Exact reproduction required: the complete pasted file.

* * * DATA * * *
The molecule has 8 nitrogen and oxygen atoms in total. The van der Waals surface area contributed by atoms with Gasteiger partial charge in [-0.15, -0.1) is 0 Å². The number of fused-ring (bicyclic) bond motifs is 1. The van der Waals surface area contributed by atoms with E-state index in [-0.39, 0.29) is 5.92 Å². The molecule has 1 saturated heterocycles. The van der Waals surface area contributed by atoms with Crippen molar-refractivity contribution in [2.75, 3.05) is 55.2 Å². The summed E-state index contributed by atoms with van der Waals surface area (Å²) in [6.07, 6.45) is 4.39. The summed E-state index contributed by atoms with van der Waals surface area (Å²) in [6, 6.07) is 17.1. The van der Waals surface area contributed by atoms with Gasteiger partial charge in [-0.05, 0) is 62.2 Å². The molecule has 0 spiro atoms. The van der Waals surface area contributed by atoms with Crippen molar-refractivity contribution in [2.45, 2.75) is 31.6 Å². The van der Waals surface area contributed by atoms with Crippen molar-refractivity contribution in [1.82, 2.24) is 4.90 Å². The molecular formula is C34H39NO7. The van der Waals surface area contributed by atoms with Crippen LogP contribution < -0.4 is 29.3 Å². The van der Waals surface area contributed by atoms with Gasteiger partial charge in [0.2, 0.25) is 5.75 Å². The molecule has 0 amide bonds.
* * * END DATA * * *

The molecule has 8 nitrogen and oxygen atoms in total. The van der Waals surface area contributed by atoms with Gasteiger partial charge in [-0.15, -0.1) is 0 Å². The number of fused-ring (bicyclic) bond motifs is 1. The van der Waals surface area contributed by atoms with E-state index in [-0.39, 0.29) is 5.92 Å². The molecule has 1 saturated heterocycles. The van der Waals surface area contributed by atoms with Crippen molar-refractivity contribution in [2.75, 3.05) is 55.2 Å². The summed E-state index contributed by atoms with van der Waals surface area (Å²) in [6.07, 6.45) is 4.39. The summed E-state index contributed by atoms with van der Waals surface area (Å²) in [6, 6.07) is 17.1. The van der Waals surface area contributed by atoms with Gasteiger partial charge in [-0.05, 0) is 62.2 Å². The molecule has 0 spiro atoms. The van der Waals surface area contributed by atoms with Crippen molar-refractivity contribution in [2.45, 2.75) is 31.6 Å². The van der Waals surface area contributed by atoms with Crippen molar-refractivity contribution in [1.82, 2.24) is 4.90 Å². The molecular formula is C34H39NO7. The van der Waals surface area contributed by atoms with Crippen LogP contribution < -0.4 is 29.3 Å². The van der Waals surface area contributed by atoms with Gasteiger partial charge in [0.2, 0.25) is 5.75 Å². The molecule has 0 amide bonds.